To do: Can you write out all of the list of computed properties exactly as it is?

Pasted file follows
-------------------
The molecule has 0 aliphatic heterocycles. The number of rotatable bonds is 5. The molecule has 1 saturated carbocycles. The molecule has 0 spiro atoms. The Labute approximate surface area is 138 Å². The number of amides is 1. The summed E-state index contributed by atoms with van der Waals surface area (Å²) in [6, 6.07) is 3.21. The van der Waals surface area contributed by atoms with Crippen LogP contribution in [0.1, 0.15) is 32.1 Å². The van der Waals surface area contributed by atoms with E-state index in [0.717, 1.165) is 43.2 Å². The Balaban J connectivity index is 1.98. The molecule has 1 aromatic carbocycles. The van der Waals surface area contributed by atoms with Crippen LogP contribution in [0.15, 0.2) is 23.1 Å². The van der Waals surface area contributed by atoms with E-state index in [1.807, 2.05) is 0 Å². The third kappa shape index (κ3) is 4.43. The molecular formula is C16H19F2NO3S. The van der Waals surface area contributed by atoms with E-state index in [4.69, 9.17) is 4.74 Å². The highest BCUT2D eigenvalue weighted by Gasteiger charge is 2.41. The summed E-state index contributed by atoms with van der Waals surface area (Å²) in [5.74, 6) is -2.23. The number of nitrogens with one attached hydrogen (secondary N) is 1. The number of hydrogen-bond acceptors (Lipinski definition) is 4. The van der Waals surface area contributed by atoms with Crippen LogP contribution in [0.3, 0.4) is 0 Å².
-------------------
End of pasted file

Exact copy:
The molecule has 0 aliphatic heterocycles. The number of rotatable bonds is 5. The molecule has 1 saturated carbocycles. The molecule has 0 spiro atoms. The Labute approximate surface area is 138 Å². The number of amides is 1. The summed E-state index contributed by atoms with van der Waals surface area (Å²) in [6, 6.07) is 3.21. The van der Waals surface area contributed by atoms with Crippen LogP contribution in [0.1, 0.15) is 32.1 Å². The van der Waals surface area contributed by atoms with E-state index in [0.717, 1.165) is 43.2 Å². The Balaban J connectivity index is 1.98. The molecule has 1 aromatic carbocycles. The van der Waals surface area contributed by atoms with Crippen LogP contribution in [0.15, 0.2) is 23.1 Å². The van der Waals surface area contributed by atoms with E-state index in [1.807, 2.05) is 0 Å². The third kappa shape index (κ3) is 4.43. The molecular formula is C16H19F2NO3S. The van der Waals surface area contributed by atoms with E-state index in [4.69, 9.17) is 4.74 Å². The highest BCUT2D eigenvalue weighted by Gasteiger charge is 2.41. The summed E-state index contributed by atoms with van der Waals surface area (Å²) in [5.74, 6) is -2.23. The number of nitrogens with one attached hydrogen (secondary N) is 1. The number of hydrogen-bond acceptors (Lipinski definition) is 4. The van der Waals surface area contributed by atoms with Crippen LogP contribution in [0.3, 0.4) is 0 Å².